Monthly Archives: January 2018

How My Job Ruins Reading

As any of you who know me know, I love to read. Books are the love of my life after my kids and husband. A good book is one of my very favorite things. Almost a year ago, I took a job with the Court of Appeal. My job, as a Judicial Assistant, is to proofread opinions. I have to look for grammar, spelling, punctuation, and citation. I love my job. But. It has made me a little more than OCD when I read.

Because I read on my nook when I can’t sleep, I read a lot of free books. Some of them are self-published. And, evidently, self-edited. And poorly, at that. I have found more errors in the last five or six books I have read than I have in a long time. Some of the errors are small-a misplaced comma or a missing comma. But some of the errors are larger, and more annoying. Like use of “plaintiff” when the author clearly meant “plaintive”. These errors annoy me because it takes me out of the story. I get suck on the error.

This has me wondering if there are book editors as a professional career any more. I know most people probably don’t think much about it. But editing is an important job. Word choice, punctuation, sentence structure…..these are things that can make or break whether a person stays with a book or stops reading.

My job has made me hyper-aware of errors and it actually annoys me so much. So, my job has ruined my ability to read without noticing errors.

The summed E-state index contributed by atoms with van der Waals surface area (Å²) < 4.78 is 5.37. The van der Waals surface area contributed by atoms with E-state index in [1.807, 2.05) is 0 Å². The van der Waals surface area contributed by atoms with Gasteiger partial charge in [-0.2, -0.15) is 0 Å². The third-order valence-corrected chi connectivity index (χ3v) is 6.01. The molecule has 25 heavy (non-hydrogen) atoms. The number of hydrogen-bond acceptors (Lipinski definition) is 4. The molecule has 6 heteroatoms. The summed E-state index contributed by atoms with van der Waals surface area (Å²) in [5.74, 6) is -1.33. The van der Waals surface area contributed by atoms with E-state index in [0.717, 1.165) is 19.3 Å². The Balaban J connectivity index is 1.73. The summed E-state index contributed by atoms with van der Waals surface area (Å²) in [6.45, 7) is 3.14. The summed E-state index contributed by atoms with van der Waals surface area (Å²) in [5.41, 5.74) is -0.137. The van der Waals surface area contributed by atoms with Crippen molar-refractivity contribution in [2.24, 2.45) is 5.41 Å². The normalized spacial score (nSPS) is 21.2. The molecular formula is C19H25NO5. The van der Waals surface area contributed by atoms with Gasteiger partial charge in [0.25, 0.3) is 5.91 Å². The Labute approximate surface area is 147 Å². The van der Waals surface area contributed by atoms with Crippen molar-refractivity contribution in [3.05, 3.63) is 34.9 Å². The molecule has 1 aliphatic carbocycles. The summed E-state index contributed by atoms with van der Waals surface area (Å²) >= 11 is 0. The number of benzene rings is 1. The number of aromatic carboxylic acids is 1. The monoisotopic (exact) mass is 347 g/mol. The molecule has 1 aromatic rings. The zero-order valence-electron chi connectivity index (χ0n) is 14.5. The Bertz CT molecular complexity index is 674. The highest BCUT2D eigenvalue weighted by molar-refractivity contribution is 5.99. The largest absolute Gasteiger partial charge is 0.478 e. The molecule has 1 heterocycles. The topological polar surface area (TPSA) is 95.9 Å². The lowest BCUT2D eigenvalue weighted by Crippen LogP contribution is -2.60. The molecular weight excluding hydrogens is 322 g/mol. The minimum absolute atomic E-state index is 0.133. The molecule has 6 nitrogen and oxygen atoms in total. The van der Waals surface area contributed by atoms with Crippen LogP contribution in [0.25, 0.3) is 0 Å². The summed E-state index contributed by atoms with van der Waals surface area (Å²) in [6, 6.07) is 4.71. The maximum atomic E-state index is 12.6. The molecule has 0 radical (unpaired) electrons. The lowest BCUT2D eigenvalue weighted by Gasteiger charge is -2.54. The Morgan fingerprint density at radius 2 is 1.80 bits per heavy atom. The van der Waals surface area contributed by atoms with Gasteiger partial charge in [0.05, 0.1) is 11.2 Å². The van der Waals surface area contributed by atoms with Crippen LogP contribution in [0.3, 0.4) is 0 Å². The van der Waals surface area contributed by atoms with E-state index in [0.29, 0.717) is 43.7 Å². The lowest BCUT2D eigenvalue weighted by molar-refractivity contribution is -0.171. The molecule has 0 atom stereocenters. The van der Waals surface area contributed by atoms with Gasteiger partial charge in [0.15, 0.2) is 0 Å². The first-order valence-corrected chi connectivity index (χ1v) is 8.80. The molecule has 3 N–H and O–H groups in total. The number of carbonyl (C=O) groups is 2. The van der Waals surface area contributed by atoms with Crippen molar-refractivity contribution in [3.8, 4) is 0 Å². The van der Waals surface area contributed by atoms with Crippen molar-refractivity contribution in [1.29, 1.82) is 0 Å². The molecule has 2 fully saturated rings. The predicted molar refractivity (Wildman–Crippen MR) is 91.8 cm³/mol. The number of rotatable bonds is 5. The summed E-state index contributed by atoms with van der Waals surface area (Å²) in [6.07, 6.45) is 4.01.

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The Terminal List

Watch out Scot Harvath, Mitch Rapp, and John Wells, there’s a new badass on the block. The Terminal List is a page-turner. A military/political thriller in the best sense of those words. The basic plot is this: Lt. Commander James Reece is a Navy SEAL. His unit is ambushed in Afghanistan and he and one other teammate are the only survivors. They return home under a cloud of suspicion. His teammate commits “suicide” and James’ family is murdered. He goes on the run to find those responsible and exact his revenge.

I liked this book. The characters are well developed and Jack Carr knows his stuff. His descriptions of weapons and procedures are thorough, but not overly technical or complicated. I liked James as a person. The dedication he feels towards family and friends. The intelligence. The practicality about his chosen profession and its consequences. He didn’t feel like an over-the-top hero. He didn’t feel like he was too-good-to-be-true. He felt real.

There are some excellent plot turns. And while I did figure out an important plot point, knowing that information did not make me feel like I missed out on anything. The story is tightly woven and it is an excellent book.

I won this book from Goodreads and received no other compensation in exchange for this review. The opinions expressed herein are mine and mine alone.

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